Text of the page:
“I know you’ve heard of me” – Good Lessons from Bad (!!) PR Pitches

Here’s the July breakdown of lessons learned from Muck Rack’s monthly compilation of journalists’ tweets about bad PR pitches.

Previous installments: April, May, and June.

Want to learn how to avoid these mistakes and instead send pitches that land coverage? Take the FREE online certification that Muck Rack and I put together. Closing in on 2,000 graduates.

Lesson: Many journalists hate exclamation points. But not all.

Erik’s take is consistent for journalists of his generation and beat (business and economics). Millennial morning show producers and beauty magazine editors, on the other hand, may skew more lenient of such punctuation and emojis. It’s key when interpreting these unsolicited tweets that you listen very carefully to what each journalist is saying about themselves, but not assign that same meaning to ALL journalists. In this case, lean away from exclamation points in your pitches, unless you see your target journalist using them in their own work or emails.

Lesson: The “I’m kind of a big deal” intro never works.

This tweet is a funny extreme that’s likely only going to surface in entertainment niches. More common in pitches I see is, “You’ve probably heard of (brand).” There’s no situation where this is a positive. If they’ve heard of your brand, then you don’t need to tell them they’ve heard of it. If they haven’t, then you come across as either self-important or even condescending. Either let your brand recognition stand on its own, or include some validation. Something like, “78 percent of HR managers have a favorable impression of (brand)’s hiring management software.”

Lesson: Follow-up is good. Demanding replies is bad.

I love it when PR people believe in their pitch enough to follow up. There’s an entire section devoted to follow-up in the course I mentioned.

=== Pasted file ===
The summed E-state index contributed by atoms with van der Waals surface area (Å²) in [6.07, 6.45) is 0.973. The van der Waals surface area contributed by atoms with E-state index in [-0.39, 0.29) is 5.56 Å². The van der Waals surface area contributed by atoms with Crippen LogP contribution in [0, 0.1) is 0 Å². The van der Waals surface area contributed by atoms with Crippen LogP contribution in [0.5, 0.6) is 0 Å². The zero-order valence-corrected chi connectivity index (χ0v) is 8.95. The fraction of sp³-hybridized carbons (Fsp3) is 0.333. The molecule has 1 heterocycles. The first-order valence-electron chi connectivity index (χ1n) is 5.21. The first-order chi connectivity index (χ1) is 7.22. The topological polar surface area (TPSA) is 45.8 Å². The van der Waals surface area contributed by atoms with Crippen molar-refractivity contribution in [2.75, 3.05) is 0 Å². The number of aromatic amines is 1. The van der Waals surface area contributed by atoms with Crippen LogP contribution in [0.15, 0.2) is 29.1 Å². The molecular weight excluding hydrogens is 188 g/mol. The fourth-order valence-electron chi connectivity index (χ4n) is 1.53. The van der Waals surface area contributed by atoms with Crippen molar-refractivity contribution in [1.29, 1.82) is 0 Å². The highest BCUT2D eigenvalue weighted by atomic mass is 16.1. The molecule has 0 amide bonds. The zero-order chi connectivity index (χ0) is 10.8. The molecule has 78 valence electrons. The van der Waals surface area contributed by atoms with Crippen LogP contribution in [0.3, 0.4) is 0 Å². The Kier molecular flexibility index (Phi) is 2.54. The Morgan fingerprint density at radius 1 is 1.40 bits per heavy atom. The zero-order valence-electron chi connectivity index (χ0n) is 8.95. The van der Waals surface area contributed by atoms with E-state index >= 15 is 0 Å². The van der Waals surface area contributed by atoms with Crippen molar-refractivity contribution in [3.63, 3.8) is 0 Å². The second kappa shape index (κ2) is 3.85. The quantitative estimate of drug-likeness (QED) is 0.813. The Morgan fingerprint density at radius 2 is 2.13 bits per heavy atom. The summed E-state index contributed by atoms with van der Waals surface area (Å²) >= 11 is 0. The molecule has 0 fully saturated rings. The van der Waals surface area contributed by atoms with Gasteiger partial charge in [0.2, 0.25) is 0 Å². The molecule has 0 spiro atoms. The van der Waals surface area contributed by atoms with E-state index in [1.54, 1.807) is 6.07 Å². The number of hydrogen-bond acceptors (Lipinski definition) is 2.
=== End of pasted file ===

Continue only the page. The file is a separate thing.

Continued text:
But to be effective, you must accept that you are not entitled to any response. There is no such thing as a social norm or some kind of good manners that dictate that journalists respond to your outreach. When you so much as hint that there is, you come across as aloof, spoiled, or even “menacing.”

I think I know why these PR pros did this. Some sales trainers teach what they call “close-ended CTAs” where you invite a certain action by a deadline. It’s the same psychology that leads to advertisements that say, “Buy within the next hour to get the free bonus,” even though the bonus is always available.

But journalists hate being sold to. And they are not direct-response “leads” in a spreadsheet. Don’t use such tactics on them.

My rule of thumb for follow-up is to not acknowledge any amount of time that’s passed since your original outreach. And definitely don’t recite how many times you’ve contacted them about the same pitch. You simply want to put your most useful and relevant facts in front of the journalist in case they missed it the first time.

Lesson: Being surprising and authentic gets noticed.

In contrast with the previous examples of poor follow-up, I love this creative one. Can’t tell if the journalist is annoyed or amused, but my guess is this approach gets noticed and earns responses. NOT because it is self-deprecating, but because it stands out from all the other formulaic follow-up emails. That said, I am almost positive this screenshotted email is actually from a software sales rep, not a PR pro. References to “pricing” and “your solution” are the giveaways. Doesn’t mean we in PR can’t learn something from it.

Lesson: Tell your bosses or clients this is why you aren’t landing them in the New York Times.

That comes to about 15 cold email pitches per hour, or one every four minutes. Doesn’t mean it’s impossible, just unlikely. (Lower down in the thread she admits that email is the best format to reach her, but that most pitches are irrelevant.)

This same NYT writer was part of last month’s compilation with this next tweet. You can see that her attitude has changed from incredulity to mild frustration.

Lesson: Don’t offer to send draft interview questions in a cold pitch. But later, in some cases, might be okay.

First, there’s no excuse for including this line in a pitch to a reporter for TIME. PR pros should know that top-tier journos got there by exercising independence and crafting their own interview questions. That’s why it’s reassuring that Lissandra notes that “this is new.” She clearly hasn’t gotten one of these before.

Here’s the thing – this approach is not wrong in other settings, such as niche industry verticals, where the editors are overwhelmed and not as wary of PR pros. That’s probably where this PR pro learned this approach, and then forgot to remove it and included Lissandra on the same blast.

Increasingly, journalists at smaller operations have less time but are expected to put out more content. And they often allow PR pros they trust to do some of their work for them.

This article was originally published on July 22, 2020

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